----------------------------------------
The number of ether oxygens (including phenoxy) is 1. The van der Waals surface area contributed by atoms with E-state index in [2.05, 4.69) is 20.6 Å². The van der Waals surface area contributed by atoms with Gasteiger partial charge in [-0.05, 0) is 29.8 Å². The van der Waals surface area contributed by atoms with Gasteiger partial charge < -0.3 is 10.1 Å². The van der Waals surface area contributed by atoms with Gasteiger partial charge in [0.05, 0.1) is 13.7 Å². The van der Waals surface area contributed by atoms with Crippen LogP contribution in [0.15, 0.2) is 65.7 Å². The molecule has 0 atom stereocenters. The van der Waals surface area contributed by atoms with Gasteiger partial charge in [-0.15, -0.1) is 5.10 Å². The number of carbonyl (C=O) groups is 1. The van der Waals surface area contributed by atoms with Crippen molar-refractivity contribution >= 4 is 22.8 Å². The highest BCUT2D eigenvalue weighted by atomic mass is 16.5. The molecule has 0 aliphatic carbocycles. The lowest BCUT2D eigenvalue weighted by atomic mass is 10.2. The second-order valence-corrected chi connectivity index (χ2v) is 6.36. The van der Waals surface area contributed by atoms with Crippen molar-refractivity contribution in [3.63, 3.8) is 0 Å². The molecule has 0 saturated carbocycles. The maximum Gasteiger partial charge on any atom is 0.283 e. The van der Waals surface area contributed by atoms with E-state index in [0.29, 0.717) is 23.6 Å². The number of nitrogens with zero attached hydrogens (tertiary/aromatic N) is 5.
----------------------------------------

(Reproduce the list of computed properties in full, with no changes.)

The number of ether oxygens (including phenoxy) is 1. The van der Waals surface area contributed by atoms with E-state index in [2.05, 4.69) is 20.6 Å². The van der Waals surface area contributed by atoms with Gasteiger partial charge in [-0.05, 0) is 29.8 Å². The van der Waals surface area contributed by atoms with Gasteiger partial charge < -0.3 is 10.1 Å². The van der Waals surface area contributed by atoms with Gasteiger partial charge in [0.05, 0.1) is 13.7 Å². The van der Waals surface area contributed by atoms with Crippen LogP contribution in [0.15, 0.2) is 65.7 Å². The molecule has 0 atom stereocenters. The van der Waals surface area contributed by atoms with Gasteiger partial charge in [-0.15, -0.1) is 5.10 Å². The number of carbonyl (C=O) groups is 1. The van der Waals surface area contributed by atoms with Crippen molar-refractivity contribution >= 4 is 22.8 Å². The highest BCUT2D eigenvalue weighted by atomic mass is 16.5. The molecule has 0 aliphatic carbocycles. The lowest BCUT2D eigenvalue weighted by atomic mass is 10.2. The second-order valence-corrected chi connectivity index (χ2v) is 6.36. The van der Waals surface area contributed by atoms with Crippen molar-refractivity contribution in [3.63, 3.8) is 0 Å². The molecule has 0 saturated carbocycles. The maximum Gasteiger partial charge on any atom is 0.283 e. The van der Waals surface area contributed by atoms with E-state index in [0.29, 0.717) is 23.6 Å². The number of nitrogens with zero attached hydrogens (tertiary/aromatic N) is 5.